As a former planning officer, I know the difficulties that boroughs have in meeting affordable and market housing delivery targets, creating genuine mixed and balanced communities and persuading developers to adopt an ‘open-door policy’ for local existing communities and groups. 

Jermaine Browne

Jermaine Browne

Yet proposed punitive measures in the draft Large- Scale Purpose-Built Shared Living London Plan Guidance – combined with the complexities and uncertainty in calculating offsite affordable housing payments – are sadly making it more challenging to deliver sui generis co-living in the capital.

According to Savills, there is demand for 725,000 new co-living units across the UK, with London needing 160,000 co-living homes. Money is a key reason behind the high demand for co-living: Savills says that far from co-living being rich kids’ playgrounds, co-living rents are 20% lower than the all-in cost of living in other private rented sector accommodation.

For many tenants, being part of an inclusive, vibrant community with access to high-quality building amenities, and everything included in one simple monthly payment, is far more compelling than living in a Victorian shared house with a communal bathroom.

Sadly, the draft planning guidance has been written in a way that takes into account very few of the lessons the co-living world has learned in the past five years. Its over-prescriptive form – covering everything down to the number of cooking hubs and microwaves for private and communal spaces – lacks the agility required to ensure co-living can keep pace with changes in the way we live and work in London.

It is worrying that this top-down approach is going to stifle the evolution of the product and offering and, more worryingly, result in inefficient buildings, causing higher rents for future residents.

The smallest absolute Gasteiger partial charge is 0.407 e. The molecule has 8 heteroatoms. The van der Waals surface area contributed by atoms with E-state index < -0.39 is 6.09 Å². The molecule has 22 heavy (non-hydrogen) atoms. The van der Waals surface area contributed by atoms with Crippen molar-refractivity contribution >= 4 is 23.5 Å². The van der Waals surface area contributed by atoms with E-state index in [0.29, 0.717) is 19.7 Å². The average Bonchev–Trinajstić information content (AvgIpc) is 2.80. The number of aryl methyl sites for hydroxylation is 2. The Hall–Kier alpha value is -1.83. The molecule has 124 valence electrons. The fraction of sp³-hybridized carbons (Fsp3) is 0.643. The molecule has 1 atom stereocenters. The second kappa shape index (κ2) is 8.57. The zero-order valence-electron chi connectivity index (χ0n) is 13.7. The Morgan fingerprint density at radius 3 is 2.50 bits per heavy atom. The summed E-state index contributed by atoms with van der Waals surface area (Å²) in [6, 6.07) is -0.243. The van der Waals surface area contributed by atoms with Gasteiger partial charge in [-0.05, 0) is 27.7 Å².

Co-living developers including ARK, Scape, Greystar, Watkin Jones, Gravis, Balance Out Living, Amro and Node jointly responded to the first round of consultation on the new guidance through the Second Generation Shared Living Consortium in March 2022.

With no response from the Greater London Authority (GLA) now expected until early next year, having been delayed in August and October, it could be a cold winter for the sector as it waits to see how the GLA responds to the submission and evidence base.

Shift in priorities

One of the most important lessons from the past few years of the pandemic has been a shift in priorities as people now want more meaningful connections, to be insulated from the cost-of-living crisis and to support companies that actively give back and prioritise social impact.

For these reasons, we truly hope officials in London choose to adopt an open mind on the role that sui generis co-living can play in city living and creating inclusive communities; and be fair in their forthcoming summary report and planned revisions to the draft design guidance.

The ULI and JLL European Coliving Best Practice Guide, published in October, also reiterates the need for a considered rather than an over-prescriptive approach. The guide says co-living schemes should “adopt a more targeted approach to amenity provision to avoid overwhelming residents, maintain operational efficiency and reduce costs”.

The pandemic, with its numerous lockdowns, has highlighted the value of human connection and how lonely it can be in London when no one is on the other side of the front door to welcome you home; the challenges and difficulties of sofa surfing; living in houses in multiple occupation without your own private bathroom; and having nowhere to comfortably work from home.

Co-living is here to stay in cities in one form or another. However, whether the second-generation co-living models in London will primarily exist in the form of community-centric, build-to-rent neighbourhoods, flexible hybrid short- and long-stay hospitality products or purpose-built sui generis shared living remains to be seen.

The sector will undoubtedly respond to emerging policy and guidance – and take heed of the government’s push for economic growth – in its quest to create community-centric buildings and experiences for a forgotten generation in the capital.

Jermaine Browne is co-founder of UK co-living platform ARK and chair of the Second Generation Shared Living Consortium